No, what I really want to write about, to put out there in the blog-o-sphere, are my thoughts on the the 2004 film, Alexander by director Oliver Stone, starring Colin Farrell, Angelina Jolie, Val Kilmer, Jared Leto and Rosario Dawson.alex2004

 

A retrospective/reappraisal of Stone’s original theatrical release was writing by for rogerebert.com in 2014, which you can read here: A REAPPRAISAL OF OLIVER STONE’S “ALEXANDER: THE ULTIMATE CUT”

The film was panned when it was first released and since then it has had a number of re-edits and versions – talked about in the article above and so is now seen as a much better film than when first released. Though it still has flaws.

It’s long and flips back and forth in time, and the battle and action scenes while grand and epic, can be hard to follow at times. Its hard to encompass the idea of Alexander, as Anthony Hopkins explains in the beginning. How do you tell the story of a man who is more legend than reality?

I recently re-watched the film – which is currently streaming on Netflix) and was struck by the words Alexander uses during one of the arguments that Alexander has with he ‘companions’. The debate and discussion comes as they push further and further East, away from their homeland of Greece (Macedonia). The men are weary and trying to understand Alexander’s bid to reach the ‘outer sea’. He wants to sail back round to Africa, travel up the Nile and to Egypt, thus encircling/conquering the known world.

The argument I’m talking about in the film is, essentially, very pertinent to what we are dealing with today, here in the US and around the world. And which seems to be the only thing that matters to our society/culture/species – this never-ending conflict between East and West.

Alexander’s companions are tired, war-weary and beginning to question his motives and leadership. To them, he seems much more enamored of their enemies and to be forgetting who he is. He’s taking on their mode of dress, participating in their customs – he even takes a “barbarian” wife.

The men are naturally upset – because it goes against everything they’ve been raised and taught to believe. The tribes and people to the East are beneath them. They are decadent, overly emotional, savages. As Aristotle (played by Christopher Plummer in the film) tells them: “…the Oriental races are known for their barbarity and slavish devotion to their senses. Excess in all things is the undoing of men. That is why we Greeks are superior, we practice control of our senses. Moderation.”

The movie was released three years after 9/11 and the start of the War on Terror. In one sense, it can be seen as a pro-democracy film. Greece was the birthplace of Democracy after all. So, this film and others, like Zack Snyder’s 300 in 2006 do very much play as a reminder and assertion that the West is, as Aristotle states, superior.

The end of the argument between Alexander and his men ends with the young king furious with his men –

Parmenion: He never lusted for war, Alexander, or enjoyed it so. He consulted his peers in council, among equals! The Macedonian way. He didn’t make decisions based on his personal desires.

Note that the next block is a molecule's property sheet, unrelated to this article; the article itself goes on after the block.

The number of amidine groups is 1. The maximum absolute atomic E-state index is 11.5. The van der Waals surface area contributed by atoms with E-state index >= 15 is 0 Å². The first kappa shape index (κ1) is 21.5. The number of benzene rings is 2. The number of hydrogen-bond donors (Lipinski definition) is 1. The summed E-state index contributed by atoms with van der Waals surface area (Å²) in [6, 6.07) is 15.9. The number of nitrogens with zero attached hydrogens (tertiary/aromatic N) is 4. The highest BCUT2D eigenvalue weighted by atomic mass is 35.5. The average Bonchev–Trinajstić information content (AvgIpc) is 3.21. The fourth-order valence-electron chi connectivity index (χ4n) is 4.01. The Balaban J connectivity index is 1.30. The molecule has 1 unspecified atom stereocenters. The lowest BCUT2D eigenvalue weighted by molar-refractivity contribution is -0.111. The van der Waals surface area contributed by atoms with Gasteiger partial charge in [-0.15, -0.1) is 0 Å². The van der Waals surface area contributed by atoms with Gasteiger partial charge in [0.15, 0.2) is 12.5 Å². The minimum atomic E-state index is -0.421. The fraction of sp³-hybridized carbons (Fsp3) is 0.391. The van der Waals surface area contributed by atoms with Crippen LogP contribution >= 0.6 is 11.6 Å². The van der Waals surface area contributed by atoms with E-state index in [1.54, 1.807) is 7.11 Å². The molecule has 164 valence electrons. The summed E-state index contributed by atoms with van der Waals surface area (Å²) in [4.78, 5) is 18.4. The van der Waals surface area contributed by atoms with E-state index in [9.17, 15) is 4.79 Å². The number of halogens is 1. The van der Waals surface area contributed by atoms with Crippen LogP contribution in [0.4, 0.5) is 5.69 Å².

Alexander: I’ve taken us further than my father ever dreamed! Old man, we’re in knew worlds.

Cassander: Alexander, be reasonable! Were they ever meant to be our equal? Share our rewards? You remember what Aristotle said. An Asian? What would a wedding vow ever mean to a race that has never kept their word to a Greek?

Alexander: [throws Cassander against the wall] Aristotle be damned!

Hephaistion: Alexander!

Alexander: By Zeus and all the gods, what makes you so much better than them, Cassander? Better than you really are! In you and those like you is this!

Hephaistion: [pleading] Alexander…

Alexander: What disturbs me most is not your lack of respect for my judgment, but your contempt for a world far older than ours!

Of course this is dialogue written for a film. Its not the actual words that passed between Alexander and his men. Its thinking that is modern, said in a modern way. But it captures an aspect of what Alexander was trying to achieve.

And that argument, I think, is what we are still facing and fighting today. We’ve been entrenched in this conflict for thousands of years – West vs. East.

The East in Alexander and in 300 is painted as an alien culture and landscape, they are dark and ugly and cruel. They are ruled by despots and tyrants, made rich on the backs of slaves. They pay men to fight to enrich themselves.

The West on the other hand is light and good and fighting for freedom – the same rhetoric we hear today. Which of these is true? It all depends on where you stand.

Many won’t understand Alexander’s last line in the film scene quoted above. They think and believe as Alexander’s men do, as Aristotle did: that they are superior.

When you listen to the speeches of our leaders listen to the words that are used. Its not so much the people of Ancient Persia we are fighting against now, but ideologies and beliefs which did not exist in Alexander’s time

We not battling not the barbarian hordes, its Radical Islam.